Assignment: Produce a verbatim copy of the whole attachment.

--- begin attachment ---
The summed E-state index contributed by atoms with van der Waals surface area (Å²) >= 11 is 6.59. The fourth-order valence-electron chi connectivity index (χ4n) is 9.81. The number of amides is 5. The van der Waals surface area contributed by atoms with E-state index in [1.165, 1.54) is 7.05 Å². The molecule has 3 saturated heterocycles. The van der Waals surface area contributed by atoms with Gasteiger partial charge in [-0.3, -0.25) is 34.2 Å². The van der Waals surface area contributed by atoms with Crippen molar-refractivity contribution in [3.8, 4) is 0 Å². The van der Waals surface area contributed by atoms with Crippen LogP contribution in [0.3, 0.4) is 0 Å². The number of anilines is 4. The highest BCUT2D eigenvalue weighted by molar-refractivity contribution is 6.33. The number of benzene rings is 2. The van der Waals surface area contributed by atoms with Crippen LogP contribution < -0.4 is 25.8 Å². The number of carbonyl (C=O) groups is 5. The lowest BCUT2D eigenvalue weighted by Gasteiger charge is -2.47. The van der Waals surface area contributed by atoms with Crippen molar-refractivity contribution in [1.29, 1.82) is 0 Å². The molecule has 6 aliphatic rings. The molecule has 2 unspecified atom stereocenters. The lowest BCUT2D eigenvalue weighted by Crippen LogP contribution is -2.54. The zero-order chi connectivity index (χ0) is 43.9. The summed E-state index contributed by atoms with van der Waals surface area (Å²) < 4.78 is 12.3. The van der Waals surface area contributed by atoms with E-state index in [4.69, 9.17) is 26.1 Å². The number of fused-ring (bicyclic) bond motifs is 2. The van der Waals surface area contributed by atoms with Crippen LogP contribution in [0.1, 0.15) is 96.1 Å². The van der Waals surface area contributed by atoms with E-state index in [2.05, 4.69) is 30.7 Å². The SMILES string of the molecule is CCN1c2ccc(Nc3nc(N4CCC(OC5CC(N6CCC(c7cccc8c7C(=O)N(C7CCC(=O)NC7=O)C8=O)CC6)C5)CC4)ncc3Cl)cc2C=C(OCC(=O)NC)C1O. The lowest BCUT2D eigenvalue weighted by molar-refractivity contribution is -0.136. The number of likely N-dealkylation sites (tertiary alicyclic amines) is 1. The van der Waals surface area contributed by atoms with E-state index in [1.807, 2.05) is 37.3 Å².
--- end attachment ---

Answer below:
The summed E-state index contributed by atoms with van der Waals surface area (Å²) >= 11 is 6.59. The fourth-order valence-electron chi connectivity index (χ4n) is 9.81. The number of amides is 5. The van der Waals surface area contributed by atoms with E-state index in [1.165, 1.54) is 7.05 Å². The molecule has 3 saturated heterocycles. The van der Waals surface area contributed by atoms with Gasteiger partial charge in [-0.3, -0.25) is 34.2 Å². The van der Waals surface area contributed by atoms with Crippen molar-refractivity contribution in [3.8, 4) is 0 Å². The van der Waals surface area contributed by atoms with Crippen LogP contribution in [0.3, 0.4) is 0 Å². The number of anilines is 4. The highest BCUT2D eigenvalue weighted by molar-refractivity contribution is 6.33. The number of benzene rings is 2. The van der Waals surface area contributed by atoms with Crippen LogP contribution < -0.4 is 25.8 Å². The number of carbonyl (C=O) groups is 5. The lowest BCUT2D eigenvalue weighted by Gasteiger charge is -2.47. The van der Waals surface area contributed by atoms with Crippen molar-refractivity contribution in [1.29, 1.82) is 0 Å². The molecule has 6 aliphatic rings. The molecule has 2 unspecified atom stereocenters. The lowest BCUT2D eigenvalue weighted by Crippen LogP contribution is -2.54. The zero-order chi connectivity index (χ0) is 43.9. The summed E-state index contributed by atoms with van der Waals surface area (Å²) < 4.78 is 12.3. The van der Waals surface area contributed by atoms with E-state index in [4.69, 9.17) is 26.1 Å². The number of fused-ring (bicyclic) bond motifs is 2. The van der Waals surface area contributed by atoms with Crippen LogP contribution in [0.1, 0.15) is 96.1 Å². The van der Waals surface area contributed by atoms with E-state index in [2.05, 4.69) is 30.7 Å². The SMILES string of the molecule is CCN1c2ccc(Nc3nc(N4CCC(OC5CC(N6CCC(c7cccc8c7C(=O)N(C7CCC(=O)NC7=O)C8=O)CC6)C5)CC4)ncc3Cl)cc2C=C(OCC(=O)NC)C1O. The lowest BCUT2D eigenvalue weighted by molar-refractivity contribution is -0.136. The number of likely N-dealkylation sites (tertiary alicyclic amines) is 1. The van der Waals surface area contributed by atoms with E-state index in [1.807, 2.05) is 37.3 Å².